Irony. A mode of speech by which words express a sense contrary to that really intended; sarcasm in which apparent praise really conveys disapprobation. (Webster Dictionary definition).

This editorial concerns the hypocrisy of what battles the State of Utah chooses. Two court rulings of great consequence to our state were made late last year. The first being that polygamy was legal. In his decision, U.S. District Court Judge Clark Waddoups ruled that, “the court finds the cohabitation prong of the Statute unconstitutional on numerous grounds and strikes it.”

The ruling surprised many, and I saw it having enormous implications for the state. The LDS Church responded with a reiteration of their belief that a marriage is between one man and one woman. (One condition of Utah being admitted to the Union was that it ban polygamy, a practice of the predominantly Mormon state. It was required that it be placed in the state’s Constitution in order to get statehood.) The LDS Church, which now has 15 million members worldwide, abandoned polygamy in 1890.

To my knowledge, there was no state court action filed to question the decision. No carrying on, no letters to the editor, no lawsuits. Polygamy was good to go.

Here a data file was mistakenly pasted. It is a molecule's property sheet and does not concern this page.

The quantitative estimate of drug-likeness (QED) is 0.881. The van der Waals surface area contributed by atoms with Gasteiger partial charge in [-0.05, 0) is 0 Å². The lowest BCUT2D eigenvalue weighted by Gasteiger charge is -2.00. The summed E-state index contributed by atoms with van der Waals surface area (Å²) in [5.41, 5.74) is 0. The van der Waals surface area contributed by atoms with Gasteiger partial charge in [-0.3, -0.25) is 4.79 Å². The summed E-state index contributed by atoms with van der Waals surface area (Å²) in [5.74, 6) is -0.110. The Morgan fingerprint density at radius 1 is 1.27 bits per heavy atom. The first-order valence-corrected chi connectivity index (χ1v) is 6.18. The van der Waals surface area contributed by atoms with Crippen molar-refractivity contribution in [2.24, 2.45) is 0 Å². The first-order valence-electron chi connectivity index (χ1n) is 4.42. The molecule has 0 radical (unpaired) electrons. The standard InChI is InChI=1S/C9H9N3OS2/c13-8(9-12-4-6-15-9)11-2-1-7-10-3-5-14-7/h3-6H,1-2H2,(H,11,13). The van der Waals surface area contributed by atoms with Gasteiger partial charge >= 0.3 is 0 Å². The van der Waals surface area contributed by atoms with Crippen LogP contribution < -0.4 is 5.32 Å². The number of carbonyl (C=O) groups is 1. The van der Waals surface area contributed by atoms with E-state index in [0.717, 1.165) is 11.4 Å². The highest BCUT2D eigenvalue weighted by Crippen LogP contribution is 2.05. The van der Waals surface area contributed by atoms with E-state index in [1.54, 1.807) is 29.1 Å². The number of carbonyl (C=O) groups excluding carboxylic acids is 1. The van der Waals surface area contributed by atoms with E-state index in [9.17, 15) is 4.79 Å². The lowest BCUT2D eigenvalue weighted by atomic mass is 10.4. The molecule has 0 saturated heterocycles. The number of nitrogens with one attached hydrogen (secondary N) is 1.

But darn those gays! The decision handed down by U.S. District Court Judge Robert J. Shelby ruled that Utah law violates gay and lesbian couple’s rights, a ruling which allowed for gay marriage.

The state has been granted a stay on the decision, and will soon present its case as to why Shelby’s ruling should be overturned. They have pledged to spend an enormous amount of state money in the fight to preserve the sanctity of marriage between; you guessed it, one man and one woman.

My question is this, if the State of Utah believes so profoundly in the ‘legal’ sanctity of a one man and one woman relationship, why didn’t they jump all over the polygamy ruling? Utah’s government, law and religion do not seem to have many boundaries. If you’re truly conservative, do you think it’s the government’s duty to define your lifestyle? We could go on and on from that line of thinking, should they dictate gun control...should they be spying on us...should they tell us what we can or can’t do with our property?

My suggestion is why doesn’t the government get out of peoples’ bedrooms and personal lives, and concentrate their attention on more important things – like education, cleaner air and economic development.

Oh wait, I have digressed – it’s just irony!